The majority relied primarily on its view that none of the Secretary's witnesses "were presented . . . as expert[s]," and held that therefore the evidence failed to show that the proposed controls were technologically feasible (App. 9). According to the majority, the Secretary's obligation to present expert testimony to establish the feasibility of proposed controls was not affected by Gunite's failure to challenge the feasibility of these controls because the obligation "was clearly established at the time of the hearing" (App. 9-10 n.6). The majority also ruled that the Secretary "failed to quantify" the expected level of reduction in respirable silica (App. 9-10).
Commissioner Rogers dissented. She noted that the HRT report had stated that "'[p]rograms such as housekeeping and employee hygiene . . . will have a significant effect if used in conjunction with other administrative and engineering controls,'" and that, for the most part, Gunite did not challenge the feasibility of these recommendations (App. 21) (emphasis supplied). Whether or not the HRT members had been presented as experts, she continued, did not affect "the probative value of their testimony" (ibid.). In her view, their credentials made their "testimony sufficiently reliable" (ibid.).
The Commission majority ignored pertinent parts of the record and misapplied its case law to vacate the citations. First, the record establishes beyond doubt that Motley and Hathon were, in fact, presented as experts. The Secretary explicitly designated Motley and Hathon as her relevant experts during pre-trial proceedings, Gunite acknowledged the probative value of their expert opinions and stipulated to the admission of their report, and their qualifications and opinions were properly admitted into evidence at trial. The fact that the designation was not repeated at the hearing is no basis for refusing to recognize the evidence for what it was — expert testimony. Therefore the Commission erred as a matter of law in refusing to accord any weight to the Secretary's expert evidence.
Second, the Commission erred in holding that the Secretary must present expert testimony to carry her burden with respect to undisputed facts. The undisputed evidence established that at least three engineering and administrative controls would have achieved compliance at the cited work stations. For the molding station employees, the parties agreed that Gunite's planned improvements would likely reduce the overexposures to below the PEL. Gunite also did not dispute that compliance could be achieved at the sprue pull-off station either by employee rotation or through the installation of a clean air island. Having established that feasible controls for achieving compliance would have eliminated the overexposures, the Secretary had no obligation to precisely quantify the expected level of reduction.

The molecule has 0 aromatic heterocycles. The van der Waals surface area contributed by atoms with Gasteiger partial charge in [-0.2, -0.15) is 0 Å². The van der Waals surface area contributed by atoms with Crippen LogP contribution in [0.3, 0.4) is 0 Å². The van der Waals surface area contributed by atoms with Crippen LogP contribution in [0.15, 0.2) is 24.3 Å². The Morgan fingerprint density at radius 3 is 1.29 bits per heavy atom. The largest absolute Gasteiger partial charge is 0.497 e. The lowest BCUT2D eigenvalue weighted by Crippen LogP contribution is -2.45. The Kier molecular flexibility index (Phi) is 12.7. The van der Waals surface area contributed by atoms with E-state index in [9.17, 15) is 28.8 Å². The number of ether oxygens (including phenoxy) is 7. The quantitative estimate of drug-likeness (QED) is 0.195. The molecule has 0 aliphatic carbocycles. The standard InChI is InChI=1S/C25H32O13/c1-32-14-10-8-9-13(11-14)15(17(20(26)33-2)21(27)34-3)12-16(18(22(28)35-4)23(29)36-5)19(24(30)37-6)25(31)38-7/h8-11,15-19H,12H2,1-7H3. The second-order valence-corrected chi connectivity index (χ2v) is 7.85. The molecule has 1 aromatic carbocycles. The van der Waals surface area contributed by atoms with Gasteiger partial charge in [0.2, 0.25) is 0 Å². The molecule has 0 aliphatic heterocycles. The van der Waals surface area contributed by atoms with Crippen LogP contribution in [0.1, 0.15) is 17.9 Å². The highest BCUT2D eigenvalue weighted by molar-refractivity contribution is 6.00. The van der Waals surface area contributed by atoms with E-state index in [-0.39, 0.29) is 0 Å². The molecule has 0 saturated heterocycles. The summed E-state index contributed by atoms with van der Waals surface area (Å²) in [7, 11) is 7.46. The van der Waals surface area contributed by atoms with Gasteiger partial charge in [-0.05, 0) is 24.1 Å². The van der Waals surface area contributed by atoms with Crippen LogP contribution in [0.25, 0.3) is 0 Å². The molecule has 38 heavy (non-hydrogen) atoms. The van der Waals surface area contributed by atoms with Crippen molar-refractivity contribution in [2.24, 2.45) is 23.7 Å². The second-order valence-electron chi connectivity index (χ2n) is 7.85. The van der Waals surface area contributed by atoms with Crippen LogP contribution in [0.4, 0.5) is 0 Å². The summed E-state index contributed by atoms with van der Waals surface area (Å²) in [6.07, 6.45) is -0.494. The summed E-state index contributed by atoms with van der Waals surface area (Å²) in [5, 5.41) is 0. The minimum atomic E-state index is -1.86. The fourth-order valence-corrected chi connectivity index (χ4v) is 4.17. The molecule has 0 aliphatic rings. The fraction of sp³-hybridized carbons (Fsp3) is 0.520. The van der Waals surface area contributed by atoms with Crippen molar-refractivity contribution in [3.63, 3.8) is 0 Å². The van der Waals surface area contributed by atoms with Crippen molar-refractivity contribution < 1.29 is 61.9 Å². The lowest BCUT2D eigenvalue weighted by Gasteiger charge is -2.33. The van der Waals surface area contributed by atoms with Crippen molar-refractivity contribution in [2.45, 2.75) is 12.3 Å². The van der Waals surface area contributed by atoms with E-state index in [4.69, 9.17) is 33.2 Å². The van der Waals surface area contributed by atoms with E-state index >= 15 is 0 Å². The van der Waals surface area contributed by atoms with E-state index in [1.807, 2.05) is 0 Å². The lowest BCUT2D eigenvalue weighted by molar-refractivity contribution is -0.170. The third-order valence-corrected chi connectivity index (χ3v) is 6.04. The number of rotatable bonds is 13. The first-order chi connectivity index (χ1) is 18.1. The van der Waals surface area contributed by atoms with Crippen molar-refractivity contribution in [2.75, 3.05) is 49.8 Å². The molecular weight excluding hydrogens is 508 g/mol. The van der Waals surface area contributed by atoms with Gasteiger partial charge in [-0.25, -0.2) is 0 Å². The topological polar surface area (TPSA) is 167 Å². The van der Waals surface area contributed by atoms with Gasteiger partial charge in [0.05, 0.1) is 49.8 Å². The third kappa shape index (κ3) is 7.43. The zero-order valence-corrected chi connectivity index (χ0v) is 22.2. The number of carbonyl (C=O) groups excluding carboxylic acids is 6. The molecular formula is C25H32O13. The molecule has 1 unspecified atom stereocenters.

Finally, while the Court need not reach the issue to reverse the Commission below, neither basic evidentiary principles nor the Commission's case law supports the majority's statement that the Secretary must present expert testimony to carry her burden. Not only is such a requirement unfounded and unexplained, it is wasteful and contrary to both precedent and common sense.
Whether the Secretary established that the proposed engineering and administrative controls were feasible and effective means of reducing silica exposures at Gunite's foundry is a mixed question of law and fact. The factual components of the Commission's determination must be reversed if they are not supported by substantial evidence on the record as a whole. 29 U.S.C. § 660(a); Sierra Resources, Inc. v. Herman, 213 F.3d 989, 992 (7-th Cir. 2000).
The Commission's legal conclusions are reviewed to determine if they are arbitrary, capricious, an abuse of discretion, or otherwise not in accordance with law. Caterpillar, Inc. v. Reich, 111 F.3d 61, 62 (7-th Cir. 1997). This standard applies to the Commission's determination that the Secretary's proof was insufficient because she failed to present expert testimony to prove technological feasibility.
The Secretary's interpretations of her standards and the Act are controlling if they are reasonable, i.e., if they "sensibly conform to the wording and purpose" of the relevant provisions. Martin v. OSHRC (CF&I Steel Corp.), 499 U.S. 144, 150-151 (1991); Globe Contractors, Inc. v. Herman, 132 F.3d 367, 369-70 n.3, 372 (7-th Cir. 1997).
The Commission's decision must be vacated because the Commission erred when it failed to recognize that Motley and Hathon had been presented as expert witnesses. This error alone requires reversal because it was the basis for the majority's conclusion that the Secretary failed to prove that the proposed controls were technologically feasible. Specifically, the Commission majority found that the "record as a whole is insufficient to prove that the controls suggested by the Secretary would produce a significant reduction in airborne respirable silica in the foundry" and "lacks sufficient evidence to establish that the proposed controls were technologically feasible" solely because "neither Compliance Officer Evans nor any of the HRT members were presented by the Secretary as expert witnesses" (App. 9; see also id. 9 n.5). See J.C. Penney Co. v. NLRB, 123 F.3d 988, 995 (7-th Cir. 1997) ("We cannot uphold a decision by an administrative agency . . . if . . . the reasons given by the trier of fact do not build an accurate and logical bridge between the evidence and the result").